This post describes the Ring Nebula as part of our series of interesting objects to observe with binoculars or a small telescopes. For information about this series please see our feature, “Summer Observing List“.
The Ring Nebula
Also known as M57 in the Messier Catalog and as NGC6720 in the New General Catalog, the Ring Nebula is a Planetary Nebula. It is located slightly less than halfway between the Beta (Sheliak) and Gamma (Sulafat) stars in the constellation Lyra at the edge of the Milky Way (closer to Beta).
Using 8 PM as a reference time, it is visible to observers in the Northern Hemisphere between late April and mid-December. (It is visible all year round if you include observing in the pre-dawn hours!)
The Ring Nebula has a visual magnitude of about 8.8 which makes it possible to locate with binoculars from a dark location. To find it, use a planisphere to locate the constellation Lyra (which is itself is fairly easy to find because it contains the fifth-brightest star in the sky, Vega). Simply search between the Beta and Gamma stars which are at the far end of the asterism from Vega. In binoculars it appears as a small glowing fuzzy silvery-grey dot but, because of its location, is unmistakable when viewed from a dark site. With a telescope of 4″-6″ you will be able to resolve it as a silvery oval, and at higher powers you will be treated to a view of it as a ring or “tiny ghostly doughnut” (Burnham). With even larger scopes you will be able to distinguish its soft bluish-green hue.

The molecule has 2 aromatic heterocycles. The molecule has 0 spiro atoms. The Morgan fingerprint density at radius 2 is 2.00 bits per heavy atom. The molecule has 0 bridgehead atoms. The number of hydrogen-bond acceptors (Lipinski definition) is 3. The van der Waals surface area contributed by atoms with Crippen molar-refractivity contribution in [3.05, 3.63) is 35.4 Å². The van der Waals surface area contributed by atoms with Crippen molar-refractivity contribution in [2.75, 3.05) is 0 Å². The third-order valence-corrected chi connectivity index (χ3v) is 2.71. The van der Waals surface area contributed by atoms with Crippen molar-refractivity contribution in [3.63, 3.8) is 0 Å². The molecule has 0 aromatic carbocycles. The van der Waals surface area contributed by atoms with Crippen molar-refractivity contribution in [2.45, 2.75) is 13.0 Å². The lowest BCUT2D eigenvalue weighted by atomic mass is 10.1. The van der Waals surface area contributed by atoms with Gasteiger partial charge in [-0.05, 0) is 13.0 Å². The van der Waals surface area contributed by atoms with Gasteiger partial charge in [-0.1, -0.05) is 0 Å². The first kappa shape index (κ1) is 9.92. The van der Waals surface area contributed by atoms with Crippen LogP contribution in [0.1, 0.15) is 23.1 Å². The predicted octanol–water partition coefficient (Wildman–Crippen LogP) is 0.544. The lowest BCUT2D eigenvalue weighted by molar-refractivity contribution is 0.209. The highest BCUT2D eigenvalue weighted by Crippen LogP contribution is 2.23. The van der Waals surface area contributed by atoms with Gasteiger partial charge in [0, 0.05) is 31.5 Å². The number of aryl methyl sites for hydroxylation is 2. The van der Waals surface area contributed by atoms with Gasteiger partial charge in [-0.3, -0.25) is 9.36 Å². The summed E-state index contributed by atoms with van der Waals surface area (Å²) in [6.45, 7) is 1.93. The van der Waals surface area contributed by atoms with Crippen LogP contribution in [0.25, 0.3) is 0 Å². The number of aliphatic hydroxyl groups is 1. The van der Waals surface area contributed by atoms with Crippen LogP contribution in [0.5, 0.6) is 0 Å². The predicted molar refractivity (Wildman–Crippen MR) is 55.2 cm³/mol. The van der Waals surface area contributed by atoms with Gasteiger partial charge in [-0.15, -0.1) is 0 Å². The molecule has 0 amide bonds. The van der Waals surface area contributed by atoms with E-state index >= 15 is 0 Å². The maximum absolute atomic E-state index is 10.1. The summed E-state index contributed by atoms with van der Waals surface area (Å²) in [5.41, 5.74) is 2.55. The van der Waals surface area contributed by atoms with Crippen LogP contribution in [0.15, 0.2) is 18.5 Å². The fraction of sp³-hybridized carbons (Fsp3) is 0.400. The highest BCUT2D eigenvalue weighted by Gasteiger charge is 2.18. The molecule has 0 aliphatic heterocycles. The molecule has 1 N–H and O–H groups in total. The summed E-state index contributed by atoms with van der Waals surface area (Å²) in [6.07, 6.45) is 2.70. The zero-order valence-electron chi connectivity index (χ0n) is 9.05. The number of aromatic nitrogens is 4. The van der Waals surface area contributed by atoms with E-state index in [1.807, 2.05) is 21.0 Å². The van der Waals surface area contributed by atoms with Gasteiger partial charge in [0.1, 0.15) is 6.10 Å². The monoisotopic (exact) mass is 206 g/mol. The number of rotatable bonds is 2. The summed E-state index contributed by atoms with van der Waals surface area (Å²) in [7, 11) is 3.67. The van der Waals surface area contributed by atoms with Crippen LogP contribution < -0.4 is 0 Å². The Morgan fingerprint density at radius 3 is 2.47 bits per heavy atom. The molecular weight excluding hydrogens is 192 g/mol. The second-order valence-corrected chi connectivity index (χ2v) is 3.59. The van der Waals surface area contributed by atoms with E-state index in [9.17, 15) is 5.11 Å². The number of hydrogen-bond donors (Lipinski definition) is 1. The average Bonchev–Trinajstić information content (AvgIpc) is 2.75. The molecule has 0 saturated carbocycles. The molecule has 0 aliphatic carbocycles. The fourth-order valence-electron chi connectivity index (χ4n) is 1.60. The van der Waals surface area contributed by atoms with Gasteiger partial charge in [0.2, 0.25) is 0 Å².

The actual nebula is approximately 20,000 light years away from us and 0.4 light years across and covers an area of sky of about 1 arcminute by 1.5 arcminutes so even at high magnifications it will still fit easily within the eyepiece.
A nebula is a simply a cloud of gasses in interstellar space. Generally, nebula are visible because they either glow (emission nebula) or reflect light from a nearby strong light source (reflection nebula). The Ring Nebula is an emission nebula glowing because radiation from it central star is ionizing the gas cloud.
A Planetary Nebula actually has nothing to do with planets. When a medium sized star exhausts its nuclear fuel it starts to expand and become more and more unstable until it ultimately ejects a large portion of its mass in strong stellar winds that can reach more than 600,000 mph. The expanding cloud of gas takes on unique shapes as it interacts with itself and other stellar winds. The central star left behind would become a White Dwarf with very high density and high surface temperatures creating a lot of UV radiation. This radiation ionizes the ejected gas cloud causing it to glow. It is this ejected gas that makes up the Ring Nebula that we can see. (The central star in the Ring Nebula is magnitude 14.8 so it will not be visible in most amateur equipment from most locations.)